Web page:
How Do People Learn About Research?
Imagine a teacher with a couple of autistic students in her class for the first time. She struggles to reach and work with these students but feels quite unsuccessful. At the suggestion of her special education colleagues, she enrolls in a professional development event that discusses concrete classroom strategies grounded in solid research. These practices work well and make a dramatic difference, not only for the autistic students but also in the way the class as a whole operates.
In fact, this is not an imaginary story; it happened to one of us (co-author Cooper) a few years ago, and it illustrates the potential and challenges in connecting research with daily practice in schools.
We know that educators are interested in research findings and value the potential contribution research can make to their work. We also know that there is reliable research-based knowledge about good practice in an increasing number of areas of education. Yet, as outlined in a previous “At Issue”, the connections between research and practice in education are not as strong as they might be. Educators are busy people; teaching is demanding and tiring work. It is not reasonable to expect them to search out original research – which is, in any case, often not readily accessible and written for specialists rather than for practitioners – let alone to wade through dozens or even hundreds of studies on similar topics to determine what the cumulative state of knowledge might be.
So how do educators learn about interesting and relevant research findings? It turns out that in teaching, as in most other professions, that learning happens largely through third party processes, or what we call “mediation”. Three kinds of mediation are especially important.
Professional development, mentioned in the scenario at the start of this article, is one main way that research reaches teachers. Educators rightly expect that those who provide professional development should be familiar with and making use of the best available research. Many well-known speakers on education are actually engaged to a large extent in trying to bring research – their own and others – to bear on education practice and policy.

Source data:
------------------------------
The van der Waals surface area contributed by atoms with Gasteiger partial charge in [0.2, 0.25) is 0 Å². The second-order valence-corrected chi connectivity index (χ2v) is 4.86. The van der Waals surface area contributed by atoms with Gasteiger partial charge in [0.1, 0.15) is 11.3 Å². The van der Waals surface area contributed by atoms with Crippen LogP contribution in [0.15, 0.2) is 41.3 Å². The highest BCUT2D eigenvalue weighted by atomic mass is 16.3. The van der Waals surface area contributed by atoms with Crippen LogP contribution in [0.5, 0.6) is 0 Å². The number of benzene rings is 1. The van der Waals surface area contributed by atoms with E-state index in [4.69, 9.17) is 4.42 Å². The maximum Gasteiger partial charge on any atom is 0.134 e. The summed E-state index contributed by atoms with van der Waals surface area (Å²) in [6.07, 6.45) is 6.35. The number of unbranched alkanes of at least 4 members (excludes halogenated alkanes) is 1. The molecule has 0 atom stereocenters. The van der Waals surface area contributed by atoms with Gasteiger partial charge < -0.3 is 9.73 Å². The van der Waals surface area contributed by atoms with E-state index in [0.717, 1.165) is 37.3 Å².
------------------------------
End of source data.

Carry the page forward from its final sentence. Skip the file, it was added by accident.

Professional organizations and publications are another source of research knowledge. When school districts, teacher organizations, or subject associations promote well-grounded research through their meetings, newsletters, publications, and resource materials, they make an important contribution to helping teachers know more about how research can inform their work.
Another set of organizations is outside the school system itself and is deliberately engaged in research dissemination. Some of those organizations, such as the Canadian Education Association (CEA), have a genuine desire to promote informed debate and practice. Individual faculty members and their universities may also be active in trying to share research knowledge. Other organizations, such as lobby groups or political parties, have particular interests they want to advance and use research to promote their ideas. Even with a starting bias, those political efforts are often important to the public debate and so do have an effect on what teachers know and believe.
All this means that at any given moment there are many ideas about education competing for public and professional attention. Some of these will be well-grounded in research whereas others will be primarily the result of ci starting positions, using research only where it supports that position, or may even be sales pitches for a particular program or service that someone wants schools to buy. The result can be confusion; who should we believe when very different positions all claim to be based on research? The task is even more challenging because when there is divergence in ideas, educators – like everyone else – tend to give greater weight to their experience than to research – even though we have much historical evidence that experience can also be quite misleading.
Weighing the evidence is a difficult challenge in all fields. Schools do not have the time or capacity to sort through the various claims and come to an independent conclusion on their validity. That is why it is important to have independent organizations, such as CEA, that are focused on helping all parties use evidence wisely and effectively. Fortunately, various organizations around the world are involved in similar efforts to share research findings in an impartial way with educators. For example the EPPI-Centre in England (https://eppi.ioe.ac.uk/cms/) produces very careful syntheses of research on various topics. Other organizations with similar approaches include CUREE in England (www.curee-paccts.com) and the international Campbell Collaboration (www.campbellcollaboration.org). Some universities operate research centres that do similar work. So increasing resources are available to help educators sort through the claims and counter claims of research, and there are grounds for optimism that the links between research and practice will get stronger.